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September 6, 2013 / playforth

Who’s afraid of the big bad audience?

Some of the things I’ve had to do since taking on a more challenging role at work and trying to be more engaged with my profession have scared me. As an introvert the scary things tended to involve talking to people aka the general area of ‘public speaking’, but recently I realised that I’m not scared of that any more. I’m not sure when I lost my fear – I suppose that, like being able to run 5k, it was incremental. There wasn’t a sudden flash of brilliance where I delivered some piece of inspirational oratory and became supremely confident because of it. The confidence doesn’t come from any great faith in my ability, so where did it come from? (Nb the following points aren’t meant as lessons, just a bit of structured reflection on my own experience!)

1. Just do it/distant elephants

You can do a thing and be scared, and usually nobody else notices you’re scared, and it’s fine. ‘Feel the fear and do it anyway’ is a good approach for getting things done and progressing in your career, life etc, but after a while the fear is quite tiring. Finding a way to do the thing and NOT feel the fear is surely even better, in the long term. And it’s the long term that does it, really. The more times you do something, the less scary it is. Just keep doing it. I actively embrace the phenomenon of ‘distant elephants’ to make myself do things – basically accepting potentially scary opportunities that are so far in the future they seem manageable. Once the thing is upon me it’s massive and terrifying but by that time it’s too late to back out…

2. Reverse paranoia

Reverse paranoia is a state of mind where you believe that everyone is on your side. It doesn’t come naturally to most of us, but once I tricked my mind into it, a lot of my social/performance anxiety went away. Of course these people listening to me don’t want me to fail! That’s embarrassing for everyone! Of course they’ll think the best of me, not the worst! They’re not monsters! Reverse paranoia is related to battling impostor syndrome – making yourself believe that you do deserve to be where you are, that you do know what you’re talking about, that you aren’t the only one pretending in a room full of the real thing. Which brings me to…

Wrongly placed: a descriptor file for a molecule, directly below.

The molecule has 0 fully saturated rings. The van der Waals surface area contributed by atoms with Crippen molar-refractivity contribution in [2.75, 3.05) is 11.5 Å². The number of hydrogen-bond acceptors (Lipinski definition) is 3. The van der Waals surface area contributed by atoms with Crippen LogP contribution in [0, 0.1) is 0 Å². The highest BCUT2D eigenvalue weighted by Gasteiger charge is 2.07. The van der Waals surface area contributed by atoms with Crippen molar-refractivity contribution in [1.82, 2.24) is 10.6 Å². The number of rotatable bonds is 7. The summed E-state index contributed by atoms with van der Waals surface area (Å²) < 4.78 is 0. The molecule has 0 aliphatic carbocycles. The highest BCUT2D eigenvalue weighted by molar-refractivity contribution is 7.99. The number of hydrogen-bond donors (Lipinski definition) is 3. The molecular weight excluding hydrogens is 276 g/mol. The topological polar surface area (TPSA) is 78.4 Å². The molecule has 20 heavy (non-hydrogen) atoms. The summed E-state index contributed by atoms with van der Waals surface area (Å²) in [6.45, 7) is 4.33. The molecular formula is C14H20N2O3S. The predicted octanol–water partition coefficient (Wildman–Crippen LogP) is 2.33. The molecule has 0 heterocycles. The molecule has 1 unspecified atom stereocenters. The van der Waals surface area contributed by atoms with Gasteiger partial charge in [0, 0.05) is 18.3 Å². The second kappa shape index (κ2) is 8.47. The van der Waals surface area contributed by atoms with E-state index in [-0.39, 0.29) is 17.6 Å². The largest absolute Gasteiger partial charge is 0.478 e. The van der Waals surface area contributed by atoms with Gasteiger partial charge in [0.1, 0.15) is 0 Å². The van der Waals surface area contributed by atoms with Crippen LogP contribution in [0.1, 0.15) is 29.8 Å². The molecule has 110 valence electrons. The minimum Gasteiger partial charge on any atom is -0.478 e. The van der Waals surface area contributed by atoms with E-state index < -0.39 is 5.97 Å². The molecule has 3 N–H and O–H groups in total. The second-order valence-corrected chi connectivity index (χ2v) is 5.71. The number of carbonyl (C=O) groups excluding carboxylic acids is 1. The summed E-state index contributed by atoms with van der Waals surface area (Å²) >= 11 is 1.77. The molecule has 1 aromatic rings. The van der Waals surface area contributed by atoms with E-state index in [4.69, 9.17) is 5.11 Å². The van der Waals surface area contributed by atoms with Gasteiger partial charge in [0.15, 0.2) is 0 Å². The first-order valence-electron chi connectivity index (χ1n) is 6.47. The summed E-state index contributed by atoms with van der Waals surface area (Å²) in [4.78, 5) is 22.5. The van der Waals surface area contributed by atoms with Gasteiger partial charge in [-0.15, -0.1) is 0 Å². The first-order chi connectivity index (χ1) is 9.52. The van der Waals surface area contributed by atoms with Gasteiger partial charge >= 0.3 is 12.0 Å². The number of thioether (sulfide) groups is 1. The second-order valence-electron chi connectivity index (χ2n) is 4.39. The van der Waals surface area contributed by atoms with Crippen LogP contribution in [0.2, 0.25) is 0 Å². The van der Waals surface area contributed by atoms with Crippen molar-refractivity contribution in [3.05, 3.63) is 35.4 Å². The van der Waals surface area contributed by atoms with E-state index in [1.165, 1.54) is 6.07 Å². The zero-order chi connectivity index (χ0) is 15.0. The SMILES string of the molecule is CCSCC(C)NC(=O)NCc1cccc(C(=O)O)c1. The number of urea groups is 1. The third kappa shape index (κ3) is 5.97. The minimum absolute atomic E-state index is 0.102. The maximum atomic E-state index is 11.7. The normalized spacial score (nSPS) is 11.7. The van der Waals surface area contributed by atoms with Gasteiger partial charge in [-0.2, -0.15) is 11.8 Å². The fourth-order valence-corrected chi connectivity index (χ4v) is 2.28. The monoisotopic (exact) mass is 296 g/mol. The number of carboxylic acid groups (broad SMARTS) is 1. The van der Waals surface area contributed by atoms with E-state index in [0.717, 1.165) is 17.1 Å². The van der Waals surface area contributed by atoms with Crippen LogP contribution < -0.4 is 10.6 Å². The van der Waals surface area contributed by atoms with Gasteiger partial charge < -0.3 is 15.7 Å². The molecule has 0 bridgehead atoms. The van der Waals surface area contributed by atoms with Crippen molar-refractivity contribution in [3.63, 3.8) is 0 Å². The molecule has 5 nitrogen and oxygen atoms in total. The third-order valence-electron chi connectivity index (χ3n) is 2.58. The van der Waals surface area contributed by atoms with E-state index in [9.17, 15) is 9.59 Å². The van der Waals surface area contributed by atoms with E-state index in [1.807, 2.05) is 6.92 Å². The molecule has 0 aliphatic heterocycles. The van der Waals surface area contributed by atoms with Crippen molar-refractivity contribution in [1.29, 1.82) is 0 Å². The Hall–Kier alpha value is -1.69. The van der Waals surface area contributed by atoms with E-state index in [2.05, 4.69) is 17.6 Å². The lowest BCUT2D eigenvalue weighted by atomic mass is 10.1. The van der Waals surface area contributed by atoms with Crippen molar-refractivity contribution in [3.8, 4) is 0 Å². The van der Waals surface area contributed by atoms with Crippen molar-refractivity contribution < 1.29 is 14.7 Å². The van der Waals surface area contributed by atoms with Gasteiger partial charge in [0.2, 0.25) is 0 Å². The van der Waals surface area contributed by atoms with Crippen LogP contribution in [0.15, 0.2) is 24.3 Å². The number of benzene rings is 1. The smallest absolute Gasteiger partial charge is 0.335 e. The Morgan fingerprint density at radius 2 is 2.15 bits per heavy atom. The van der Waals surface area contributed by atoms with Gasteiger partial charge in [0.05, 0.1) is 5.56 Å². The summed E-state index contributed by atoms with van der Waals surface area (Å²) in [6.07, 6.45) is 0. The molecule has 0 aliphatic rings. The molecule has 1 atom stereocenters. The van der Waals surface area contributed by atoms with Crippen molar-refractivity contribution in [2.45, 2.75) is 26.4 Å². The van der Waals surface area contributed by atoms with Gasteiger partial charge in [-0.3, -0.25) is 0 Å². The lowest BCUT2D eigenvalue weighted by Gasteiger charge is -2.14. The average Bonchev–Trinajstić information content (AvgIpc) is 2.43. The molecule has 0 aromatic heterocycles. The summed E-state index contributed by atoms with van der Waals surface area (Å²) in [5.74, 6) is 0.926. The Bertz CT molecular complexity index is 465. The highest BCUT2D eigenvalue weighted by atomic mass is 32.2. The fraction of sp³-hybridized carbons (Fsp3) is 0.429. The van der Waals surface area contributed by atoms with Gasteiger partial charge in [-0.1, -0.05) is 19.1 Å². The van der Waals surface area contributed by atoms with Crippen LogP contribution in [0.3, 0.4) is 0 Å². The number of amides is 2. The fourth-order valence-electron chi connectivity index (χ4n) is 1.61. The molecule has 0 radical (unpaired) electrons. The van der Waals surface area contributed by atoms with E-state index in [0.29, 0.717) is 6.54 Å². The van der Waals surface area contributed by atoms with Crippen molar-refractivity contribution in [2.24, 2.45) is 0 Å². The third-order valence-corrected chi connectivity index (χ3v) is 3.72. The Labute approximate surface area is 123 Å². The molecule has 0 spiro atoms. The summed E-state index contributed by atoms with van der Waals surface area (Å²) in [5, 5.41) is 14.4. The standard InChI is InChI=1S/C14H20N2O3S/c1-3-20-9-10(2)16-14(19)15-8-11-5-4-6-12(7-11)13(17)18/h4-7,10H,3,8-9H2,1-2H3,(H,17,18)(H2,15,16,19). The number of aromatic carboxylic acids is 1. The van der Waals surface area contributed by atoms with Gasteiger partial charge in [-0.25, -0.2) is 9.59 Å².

3. Objectivity

Objectively, I’m very unlikely to be the worst speaker people have ever heard. Objectively, I probably do know more about what I’m here to talk about than the people I’m talking to (see point 4 below). And objectively, it doesn’t matter THAT much in the grand scheme of things if I screw up.

4. Knowing the subject

I know my job and my projects inside out and that means that even if people are judging my voice, my face, my hair, my shoes or my bad jokes, I won’t be faltering when it comes to the content. This applies to poetry readings as well (I suppose people might hate my poems but I don’t feel on uncertain ground reading them, because they’re mine and nobody else could have written them.)

5. Positive feedback

All the self-affirmation and deliberate reverse paranoia in the world wouldn’t be enough if I never got any positive feedback from my audience/colleagues. When I do, I don’t allow myself to second guess compliments or think ‘they’re just saying that’ (ie point 2 again.) If I’ve managed to get some information or ideas across or inspire a further discussion, then I’ve succeeded, and I’ve decided to focus on that rather than whether I had the wrong slide up or a red face or something stuck in my teeth.

Photo by MyEyeSees on Flickr (CC-BY-NC-ND)


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